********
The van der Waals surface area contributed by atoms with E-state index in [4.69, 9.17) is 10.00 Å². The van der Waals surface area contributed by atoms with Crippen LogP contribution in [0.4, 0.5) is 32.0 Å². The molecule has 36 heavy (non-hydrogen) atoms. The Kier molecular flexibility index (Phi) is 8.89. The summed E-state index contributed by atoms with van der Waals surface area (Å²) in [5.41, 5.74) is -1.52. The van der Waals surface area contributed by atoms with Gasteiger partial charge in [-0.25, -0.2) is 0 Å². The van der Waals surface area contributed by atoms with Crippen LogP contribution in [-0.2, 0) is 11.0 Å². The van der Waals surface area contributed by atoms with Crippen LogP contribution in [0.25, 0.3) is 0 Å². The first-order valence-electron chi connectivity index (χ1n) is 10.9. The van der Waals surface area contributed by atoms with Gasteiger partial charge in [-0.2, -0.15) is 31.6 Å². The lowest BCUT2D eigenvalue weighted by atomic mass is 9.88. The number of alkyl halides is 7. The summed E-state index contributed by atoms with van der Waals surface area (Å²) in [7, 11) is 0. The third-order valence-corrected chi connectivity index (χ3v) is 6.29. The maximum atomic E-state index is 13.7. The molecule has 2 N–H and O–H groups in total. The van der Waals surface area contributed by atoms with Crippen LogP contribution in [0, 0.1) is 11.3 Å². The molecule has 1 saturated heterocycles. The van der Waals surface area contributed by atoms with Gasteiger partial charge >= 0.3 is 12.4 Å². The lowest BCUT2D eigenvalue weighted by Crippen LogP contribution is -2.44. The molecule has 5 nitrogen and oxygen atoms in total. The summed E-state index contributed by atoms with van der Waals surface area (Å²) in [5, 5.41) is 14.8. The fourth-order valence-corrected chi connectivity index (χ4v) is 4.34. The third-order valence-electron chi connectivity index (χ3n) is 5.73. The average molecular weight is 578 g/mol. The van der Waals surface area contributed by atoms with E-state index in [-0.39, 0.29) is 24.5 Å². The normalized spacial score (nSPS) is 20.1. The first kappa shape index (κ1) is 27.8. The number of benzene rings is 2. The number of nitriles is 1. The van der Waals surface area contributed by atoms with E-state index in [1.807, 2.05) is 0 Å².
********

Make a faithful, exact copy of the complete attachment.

The van der Waals surface area contributed by atoms with E-state index in [4.69, 9.17) is 10.00 Å². The van der Waals surface area contributed by atoms with Crippen LogP contribution in [0.4, 0.5) is 32.0 Å². The molecule has 36 heavy (non-hydrogen) atoms. The Kier molecular flexibility index (Phi) is 8.89. The summed E-state index contributed by atoms with van der Waals surface area (Å²) in [5.41, 5.74) is -1.52. The van der Waals surface area contributed by atoms with Gasteiger partial charge in [-0.25, -0.2) is 0 Å². The van der Waals surface area contributed by atoms with Crippen LogP contribution in [-0.2, 0) is 11.0 Å². The van der Waals surface area contributed by atoms with Crippen LogP contribution in [0.25, 0.3) is 0 Å². The first-order valence-electron chi connectivity index (χ1n) is 10.9. The van der Waals surface area contributed by atoms with Gasteiger partial charge in [-0.2, -0.15) is 31.6 Å². The lowest BCUT2D eigenvalue weighted by atomic mass is 9.88. The number of alkyl halides is 7. The summed E-state index contributed by atoms with van der Waals surface area (Å²) in [7, 11) is 0. The third-order valence-corrected chi connectivity index (χ3v) is 6.29. The maximum atomic E-state index is 13.7. The molecule has 2 N–H and O–H groups in total. The van der Waals surface area contributed by atoms with Crippen LogP contribution in [0, 0.1) is 11.3 Å². The molecule has 1 saturated heterocycles. The van der Waals surface area contributed by atoms with Gasteiger partial charge >= 0.3 is 12.4 Å². The lowest BCUT2D eigenvalue weighted by Crippen LogP contribution is -2.44. The molecule has 5 nitrogen and oxygen atoms in total. The summed E-state index contributed by atoms with van der Waals surface area (Å²) in [5, 5.41) is 14.8. The fourth-order valence-corrected chi connectivity index (χ4v) is 4.34. The third-order valence-electron chi connectivity index (χ3n) is 5.73. The average molecular weight is 578 g/mol. The van der Waals surface area contributed by atoms with E-state index in [-0.39, 0.29) is 24.5 Å². The normalized spacial score (nSPS) is 20.1. The first kappa shape index (κ1) is 27.8. The number of benzene rings is 2. The number of nitriles is 1. The van der Waals surface area contributed by atoms with E-state index in [1.807, 2.05) is 0 Å².